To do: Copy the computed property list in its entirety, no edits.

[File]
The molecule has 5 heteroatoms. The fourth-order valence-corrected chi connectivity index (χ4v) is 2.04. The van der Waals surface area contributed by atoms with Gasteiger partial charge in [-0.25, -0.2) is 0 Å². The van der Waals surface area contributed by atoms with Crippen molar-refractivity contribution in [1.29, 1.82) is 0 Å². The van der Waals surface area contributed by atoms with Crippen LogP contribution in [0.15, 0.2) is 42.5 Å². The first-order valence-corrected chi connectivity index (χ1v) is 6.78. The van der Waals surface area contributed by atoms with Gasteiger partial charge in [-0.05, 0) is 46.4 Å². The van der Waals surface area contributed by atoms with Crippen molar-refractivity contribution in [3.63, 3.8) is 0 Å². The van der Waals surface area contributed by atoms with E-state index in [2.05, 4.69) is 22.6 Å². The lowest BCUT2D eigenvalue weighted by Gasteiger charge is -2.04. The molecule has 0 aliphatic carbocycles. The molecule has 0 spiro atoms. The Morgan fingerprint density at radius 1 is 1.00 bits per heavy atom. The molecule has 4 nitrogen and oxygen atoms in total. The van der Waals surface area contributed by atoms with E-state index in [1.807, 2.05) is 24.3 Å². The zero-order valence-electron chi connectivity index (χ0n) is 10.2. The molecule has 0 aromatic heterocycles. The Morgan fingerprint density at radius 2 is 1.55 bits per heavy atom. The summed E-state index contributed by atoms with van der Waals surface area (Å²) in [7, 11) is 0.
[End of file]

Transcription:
The molecule has 5 heteroatoms. The fourth-order valence-corrected chi connectivity index (χ4v) is 2.04. The van der Waals surface area contributed by atoms with Gasteiger partial charge in [-0.25, -0.2) is 0 Å². The van der Waals surface area contributed by atoms with Crippen molar-refractivity contribution in [1.29, 1.82) is 0 Å². The van der Waals surface area contributed by atoms with Crippen LogP contribution in [0.15, 0.2) is 42.5 Å². The first-order valence-corrected chi connectivity index (χ1v) is 6.78. The van der Waals surface area contributed by atoms with Gasteiger partial charge in [-0.05, 0) is 46.4 Å². The van der Waals surface area contributed by atoms with Crippen molar-refractivity contribution in [3.63, 3.8) is 0 Å². The van der Waals surface area contributed by atoms with E-state index in [2.05, 4.69) is 22.6 Å². The lowest BCUT2D eigenvalue weighted by Gasteiger charge is -2.04. The molecule has 0 aliphatic carbocycles. The molecule has 0 spiro atoms. The Morgan fingerprint density at radius 1 is 1.00 bits per heavy atom. The molecule has 4 nitrogen and oxygen atoms in total. The van der Waals surface area contributed by atoms with E-state index in [1.807, 2.05) is 24.3 Å². The zero-order valence-electron chi connectivity index (χ0n) is 10.2. The molecule has 0 aromatic heterocycles. The Morgan fingerprint density at radius 2 is 1.55 bits per heavy atom. The summed E-state index contributed by atoms with van der Waals surface area (Å²) in [7, 11) is 0.